Gamal Abdel Nasser was born in 1918. His grandfather was a simple fellah (peasant) from the village of Beni Mur in Upper Egypt, and his father was a minor postal official. The parents of the future president lived modestly, like many other middle-class Egyptians. Nasser spent his childhood in Alexandria, and he graduated from high school in the capital, Cairo.
This event took place in 1936. It was then that Egypt, which was dependent on England, first got the opportunity to have a fairly large army. To prepare officers for her, the royal government opened the doors of a military school in Cairo to the common people. Nasser applied for enrollment in the first year. But he was not lucky - he did not pass the competitive exams. After such a failure, Nasser entered the law faculty of Cairo University. However, the desire to become an officer did not leave him. In 1937, Nasser made another attempt to get into the academy, this time successful.
At the end of 1938, together with three of his fellow students, he began serving in the Mackabad garrison, near the Sudanese border. It seemed that the choice in favor of a professional military career was made once and for all, but the political struggle also attracted young men. The dependence, lack of independence of Egypt (as well as the subordinate position of the Arab nation in the then world in general) offended their feelings. Only when they arrived in Makkabad did the graduates of the military school take an oath to each other on Mount Jebel Sheriff. The purpose of their life, they believed, from now on should be the struggle for the withdrawal of British troops from Egypt and the reorganization of the army, which should be able to protect the interests of the Arabs from anyone. Already then, in a distant garrison, in the late 30s - early 40s. the contours of an organization of young officers began to take shape, which a dozen years later seized power in the country.
The political views of the young Nasser (as, indeed, of his friends) at that time were confused and contradictory. On the one hand, he was attracted by the ideas of Western democracy, on the other hand, by the solidity and discipline of peoples ruled by the iron hand of dictatorship. On the one hand, he was impressed by the views of Arab nationalists on the "special path of the Arabs", on the other hand, he wanted to rely on the support of the international organization "Muslim Brotherhood", which advocated the return of the Egyptians to the traditions of early Islam from the time of the Prophet Muhammad. Perhaps only hostility towards the British, who settled in Egypt as masters, was unchanged by Nasser. One of his closest comrades, Anvar al-Sadat, during the Second World War even went to cooperate with German agents. Trying to harm Britain, he promised to transmit data on the location of British troops in Egypt to Field Marshal Rommel's headquarters, but was arrested. Nasser did not take such rash steps. His service was smooth and calm. He climbed the ladder of the ranks of an infantry officer, graduated from the school of military instructors, an administrative school, a staff college, then taught tactics at this institution. But at the same time, he gathered military men around him - people who, like him, from families of peasants with an average income, officials and intellectuals, established ties between them, putting together an organization for future actions.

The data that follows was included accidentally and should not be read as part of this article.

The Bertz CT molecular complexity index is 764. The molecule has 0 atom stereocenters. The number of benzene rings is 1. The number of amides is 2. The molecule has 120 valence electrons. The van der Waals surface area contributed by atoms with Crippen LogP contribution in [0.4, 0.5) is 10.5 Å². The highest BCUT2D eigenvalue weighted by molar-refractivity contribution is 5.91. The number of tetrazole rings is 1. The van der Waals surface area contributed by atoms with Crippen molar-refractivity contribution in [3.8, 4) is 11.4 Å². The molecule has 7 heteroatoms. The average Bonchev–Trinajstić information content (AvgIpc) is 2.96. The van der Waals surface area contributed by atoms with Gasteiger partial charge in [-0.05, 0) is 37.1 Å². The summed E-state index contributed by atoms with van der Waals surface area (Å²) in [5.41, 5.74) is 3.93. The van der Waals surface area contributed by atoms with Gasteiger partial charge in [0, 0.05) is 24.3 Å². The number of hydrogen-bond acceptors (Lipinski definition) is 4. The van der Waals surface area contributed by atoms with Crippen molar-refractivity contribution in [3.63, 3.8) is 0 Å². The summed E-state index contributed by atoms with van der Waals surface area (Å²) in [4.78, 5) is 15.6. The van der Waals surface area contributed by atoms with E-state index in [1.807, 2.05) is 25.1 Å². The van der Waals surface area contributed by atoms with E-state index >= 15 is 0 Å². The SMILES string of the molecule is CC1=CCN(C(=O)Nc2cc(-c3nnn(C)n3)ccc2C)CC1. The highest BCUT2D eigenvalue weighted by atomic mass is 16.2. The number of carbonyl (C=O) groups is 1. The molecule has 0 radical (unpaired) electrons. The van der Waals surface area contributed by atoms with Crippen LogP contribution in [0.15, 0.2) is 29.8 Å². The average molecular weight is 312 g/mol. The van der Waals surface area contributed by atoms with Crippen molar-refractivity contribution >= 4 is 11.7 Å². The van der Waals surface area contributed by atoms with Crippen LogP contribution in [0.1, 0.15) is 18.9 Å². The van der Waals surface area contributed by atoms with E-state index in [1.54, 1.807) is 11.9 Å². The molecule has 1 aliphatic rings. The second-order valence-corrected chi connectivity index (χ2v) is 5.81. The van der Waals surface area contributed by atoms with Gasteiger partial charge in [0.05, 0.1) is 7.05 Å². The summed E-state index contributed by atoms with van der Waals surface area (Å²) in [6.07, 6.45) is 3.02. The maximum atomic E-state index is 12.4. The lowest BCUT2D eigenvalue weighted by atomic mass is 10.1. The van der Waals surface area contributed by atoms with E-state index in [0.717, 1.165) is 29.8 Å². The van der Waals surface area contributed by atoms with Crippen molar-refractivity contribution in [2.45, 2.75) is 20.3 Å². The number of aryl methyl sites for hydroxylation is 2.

On the fronts of the Arab-Israeli battles, which quickly revealed the superiority of the Israelis, Nasser and other Egyptian officers became convinced of the inability of King Farouk to protect the Arabs, came to the conclusion that the king was under the influence of the West. The Free Officers organization included captains, majors, and a small number of higher ranks. Their age was, as a rule, about thirty or slightly over thirty years old. They were preparing for decisive measures in order to win the Egyptians a worthy place in their native country and the Arab nation in the world.